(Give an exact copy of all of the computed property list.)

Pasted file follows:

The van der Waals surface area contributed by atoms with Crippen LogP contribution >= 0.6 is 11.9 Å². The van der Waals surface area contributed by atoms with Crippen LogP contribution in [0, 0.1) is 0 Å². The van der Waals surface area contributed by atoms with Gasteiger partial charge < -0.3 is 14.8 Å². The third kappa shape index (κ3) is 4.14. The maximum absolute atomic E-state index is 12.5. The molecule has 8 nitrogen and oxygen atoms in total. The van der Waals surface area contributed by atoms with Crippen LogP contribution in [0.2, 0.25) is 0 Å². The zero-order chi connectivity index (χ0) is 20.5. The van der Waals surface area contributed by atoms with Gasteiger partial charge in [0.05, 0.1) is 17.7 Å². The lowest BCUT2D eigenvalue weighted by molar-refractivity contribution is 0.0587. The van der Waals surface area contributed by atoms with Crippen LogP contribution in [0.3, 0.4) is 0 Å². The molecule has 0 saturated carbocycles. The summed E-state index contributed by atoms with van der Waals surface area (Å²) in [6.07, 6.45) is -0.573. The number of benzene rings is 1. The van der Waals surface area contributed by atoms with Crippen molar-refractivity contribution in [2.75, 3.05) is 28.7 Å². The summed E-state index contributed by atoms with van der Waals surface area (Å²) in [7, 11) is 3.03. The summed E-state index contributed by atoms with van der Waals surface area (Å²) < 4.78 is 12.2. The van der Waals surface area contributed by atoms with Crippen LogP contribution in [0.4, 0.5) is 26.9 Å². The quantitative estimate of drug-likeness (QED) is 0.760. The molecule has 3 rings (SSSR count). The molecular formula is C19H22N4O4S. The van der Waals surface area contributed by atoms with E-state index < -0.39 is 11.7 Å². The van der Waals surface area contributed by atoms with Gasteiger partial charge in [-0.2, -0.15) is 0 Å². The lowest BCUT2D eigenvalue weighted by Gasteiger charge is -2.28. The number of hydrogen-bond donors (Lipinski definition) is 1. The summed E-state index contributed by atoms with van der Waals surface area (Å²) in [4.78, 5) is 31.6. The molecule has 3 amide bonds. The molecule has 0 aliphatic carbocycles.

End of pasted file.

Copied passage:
The van der Waals surface area contributed by atoms with Crippen LogP contribution >= 0.6 is 11.9 Å². The van der Waals surface area contributed by atoms with Crippen LogP contribution in [0, 0.1) is 0 Å². The van der Waals surface area contributed by atoms with Gasteiger partial charge < -0.3 is 14.8 Å². The third kappa shape index (κ3) is 4.14. The maximum absolute atomic E-state index is 12.5. The molecule has 8 nitrogen and oxygen atoms in total. The van der Waals surface area contributed by atoms with Crippen LogP contribution in [0.2, 0.25) is 0 Å². The zero-order chi connectivity index (χ0) is 20.5. The van der Waals surface area contributed by atoms with Gasteiger partial charge in [0.05, 0.1) is 17.7 Å². The lowest BCUT2D eigenvalue weighted by molar-refractivity contribution is 0.0587. The van der Waals surface area contributed by atoms with Crippen LogP contribution in [0.3, 0.4) is 0 Å². The molecule has 0 saturated carbocycles. The summed E-state index contributed by atoms with van der Waals surface area (Å²) in [6.07, 6.45) is -0.573. The number of benzene rings is 1. The van der Waals surface area contributed by atoms with Crippen molar-refractivity contribution in [2.75, 3.05) is 28.7 Å². The summed E-state index contributed by atoms with van der Waals surface area (Å²) in [7, 11) is 3.03. The summed E-state index contributed by atoms with van der Waals surface area (Å²) < 4.78 is 12.2. The van der Waals surface area contributed by atoms with Crippen LogP contribution in [0.4, 0.5) is 26.9 Å². The quantitative estimate of drug-likeness (QED) is 0.760. The molecule has 3 rings (SSSR count). The molecular formula is C19H22N4O4S. The van der Waals surface area contributed by atoms with E-state index < -0.39 is 11.7 Å². The van der Waals surface area contributed by atoms with Gasteiger partial charge in [-0.2, -0.15) is 0 Å². The lowest BCUT2D eigenvalue weighted by Gasteiger charge is -2.28. The number of hydrogen-bond donors (Lipinski definition) is 1. The summed E-state index contributed by atoms with van der Waals surface area (Å²) in [4.78, 5) is 31.6. The molecule has 3 amide bonds. The molecule has 0 aliphatic carbocycles.